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Brexit bill delayed over EU nationals' rights

By Afp-Xinhua ( China Daily ) Updated: 2017-03-03 07:36:22

LONDON - The unelected House of Lords voted on Wednesday to amend and thereby delayed a bill empowering Prime Minister Theresa May to begin Brexit negotiations, demanding guarantees for EU nationals living in the United Kingdom.

In a major defeat for the government, peers voted by 358 to 256 for an amendment requiring ministers to protect the rights of more than 3 million European citizens after London leaves the bloc.

The change means the bill must return to the lower House of Commons for deliberation, delaying final approval just weeks ahead of May's deadline for starting Brexit negotiations by the end of this month.

Before the vote, May said her timetable for triggering Article 50 of the European Union's Lisbon treaty, which starts a two-year negotiating period, would not change.

A Brexit Ministry spokesman said it was "disappointed" at the Lords vote, which came after lawmakers overwhelmingly approved the bill last month. Lawmakers in the lower house defeated all amendments to the bill, including one on the rights of EU nationals.

Opposition Labour leader Jeremy Corbyn welcomed Wednesday's vote as "great news", suggesting he may support the amendment when it returns to the Lower House.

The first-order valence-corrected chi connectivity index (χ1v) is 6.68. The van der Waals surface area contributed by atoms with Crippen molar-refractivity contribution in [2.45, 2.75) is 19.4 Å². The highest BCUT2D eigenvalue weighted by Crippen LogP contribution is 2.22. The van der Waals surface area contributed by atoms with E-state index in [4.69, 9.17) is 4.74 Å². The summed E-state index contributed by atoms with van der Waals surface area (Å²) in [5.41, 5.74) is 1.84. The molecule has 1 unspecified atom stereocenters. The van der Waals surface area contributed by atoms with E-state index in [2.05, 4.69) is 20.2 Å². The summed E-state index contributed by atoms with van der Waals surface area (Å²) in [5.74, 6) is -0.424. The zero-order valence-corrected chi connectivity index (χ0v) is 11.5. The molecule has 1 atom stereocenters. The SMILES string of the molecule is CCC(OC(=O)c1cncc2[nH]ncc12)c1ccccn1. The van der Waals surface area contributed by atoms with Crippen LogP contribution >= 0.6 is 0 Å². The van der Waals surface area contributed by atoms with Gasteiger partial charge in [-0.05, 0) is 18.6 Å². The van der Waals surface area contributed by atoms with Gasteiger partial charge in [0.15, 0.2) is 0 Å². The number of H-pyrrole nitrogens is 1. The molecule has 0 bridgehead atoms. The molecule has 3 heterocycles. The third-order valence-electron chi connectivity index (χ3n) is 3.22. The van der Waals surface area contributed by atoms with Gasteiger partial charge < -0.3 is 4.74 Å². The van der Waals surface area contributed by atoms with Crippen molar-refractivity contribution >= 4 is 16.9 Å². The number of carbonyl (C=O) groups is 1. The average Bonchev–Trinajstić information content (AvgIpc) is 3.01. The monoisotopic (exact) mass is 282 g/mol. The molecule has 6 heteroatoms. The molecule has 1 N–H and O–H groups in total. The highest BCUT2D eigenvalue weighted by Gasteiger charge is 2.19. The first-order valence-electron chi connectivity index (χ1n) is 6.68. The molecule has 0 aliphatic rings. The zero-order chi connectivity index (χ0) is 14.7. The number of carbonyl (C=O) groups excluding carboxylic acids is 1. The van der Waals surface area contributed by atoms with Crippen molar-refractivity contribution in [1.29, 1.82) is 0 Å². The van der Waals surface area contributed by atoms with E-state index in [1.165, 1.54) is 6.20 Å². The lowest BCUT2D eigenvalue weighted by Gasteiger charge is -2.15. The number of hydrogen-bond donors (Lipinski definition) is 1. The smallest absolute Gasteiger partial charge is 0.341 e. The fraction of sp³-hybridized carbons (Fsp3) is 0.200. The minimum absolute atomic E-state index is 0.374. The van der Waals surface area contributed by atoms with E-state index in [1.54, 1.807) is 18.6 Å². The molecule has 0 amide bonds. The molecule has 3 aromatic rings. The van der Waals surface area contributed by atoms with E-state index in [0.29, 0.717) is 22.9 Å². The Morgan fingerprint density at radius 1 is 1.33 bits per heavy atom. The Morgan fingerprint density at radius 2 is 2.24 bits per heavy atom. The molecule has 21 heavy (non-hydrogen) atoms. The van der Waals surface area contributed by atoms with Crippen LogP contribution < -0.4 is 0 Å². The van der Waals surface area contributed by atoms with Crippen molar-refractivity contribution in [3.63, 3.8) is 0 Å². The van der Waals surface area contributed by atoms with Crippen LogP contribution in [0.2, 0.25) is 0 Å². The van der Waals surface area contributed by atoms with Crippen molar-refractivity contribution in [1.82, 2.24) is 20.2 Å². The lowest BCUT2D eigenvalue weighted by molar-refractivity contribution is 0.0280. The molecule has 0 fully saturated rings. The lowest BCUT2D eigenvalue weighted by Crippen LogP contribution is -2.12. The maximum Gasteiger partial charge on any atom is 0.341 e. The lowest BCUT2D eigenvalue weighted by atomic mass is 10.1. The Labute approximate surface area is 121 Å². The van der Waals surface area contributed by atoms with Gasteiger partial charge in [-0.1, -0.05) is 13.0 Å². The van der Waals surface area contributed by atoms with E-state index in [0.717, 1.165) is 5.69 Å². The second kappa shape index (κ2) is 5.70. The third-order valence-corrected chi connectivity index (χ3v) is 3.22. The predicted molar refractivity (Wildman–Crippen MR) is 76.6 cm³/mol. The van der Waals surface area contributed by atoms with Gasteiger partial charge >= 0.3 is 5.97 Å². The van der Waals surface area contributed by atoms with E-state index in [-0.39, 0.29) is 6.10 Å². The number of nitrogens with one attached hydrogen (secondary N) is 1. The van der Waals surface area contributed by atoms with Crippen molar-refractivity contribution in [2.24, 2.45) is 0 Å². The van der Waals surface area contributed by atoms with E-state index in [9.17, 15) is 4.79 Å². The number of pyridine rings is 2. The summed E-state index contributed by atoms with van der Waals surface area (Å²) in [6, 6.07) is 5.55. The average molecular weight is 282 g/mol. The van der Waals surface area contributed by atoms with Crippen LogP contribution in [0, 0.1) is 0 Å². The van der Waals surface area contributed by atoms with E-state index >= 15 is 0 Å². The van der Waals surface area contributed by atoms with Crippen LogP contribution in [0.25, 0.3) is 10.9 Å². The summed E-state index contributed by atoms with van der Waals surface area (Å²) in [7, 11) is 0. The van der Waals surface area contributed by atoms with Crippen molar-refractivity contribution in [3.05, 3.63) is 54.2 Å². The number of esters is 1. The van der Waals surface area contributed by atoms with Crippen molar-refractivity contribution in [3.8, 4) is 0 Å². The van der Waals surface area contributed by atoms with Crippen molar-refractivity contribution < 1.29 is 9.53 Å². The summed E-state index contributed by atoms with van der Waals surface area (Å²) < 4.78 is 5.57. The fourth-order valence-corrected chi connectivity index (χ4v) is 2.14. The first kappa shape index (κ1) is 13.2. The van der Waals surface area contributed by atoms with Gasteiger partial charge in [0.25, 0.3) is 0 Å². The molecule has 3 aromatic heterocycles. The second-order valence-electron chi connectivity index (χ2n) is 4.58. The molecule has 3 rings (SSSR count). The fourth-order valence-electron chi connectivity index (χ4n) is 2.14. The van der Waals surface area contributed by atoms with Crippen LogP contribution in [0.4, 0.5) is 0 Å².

A spokeswoman for May's office said the government would seek to reverse the change when it moves back to the Commons, where May's Conservatives have a majority.

If they succeed, the original bill would go back to the Lords in what is known as parliamentary Ping-Pong.

The delay may only end up being a few days, but the defeat signals the domestic opposition that May could face during the next two years of complex EU negotiations.

Intense worry

The June referendum vote was fueled by concerns about mass EU migration into Britain, and immigration promises to be a critical issue once negotiations begin.

May has said she will prioritize ending free movement of workers from the other 27 EU countries, even at the cost of trade ties with the bloc.

But the fate of those who are already in Britain remains uncertain, causing intense worry for people affected.

The prime minister has said she wants them to stay, but said she must also secure the rights of 1.2 million UK citizens living in the EU.

(China Daily 03/03/2017 page12)

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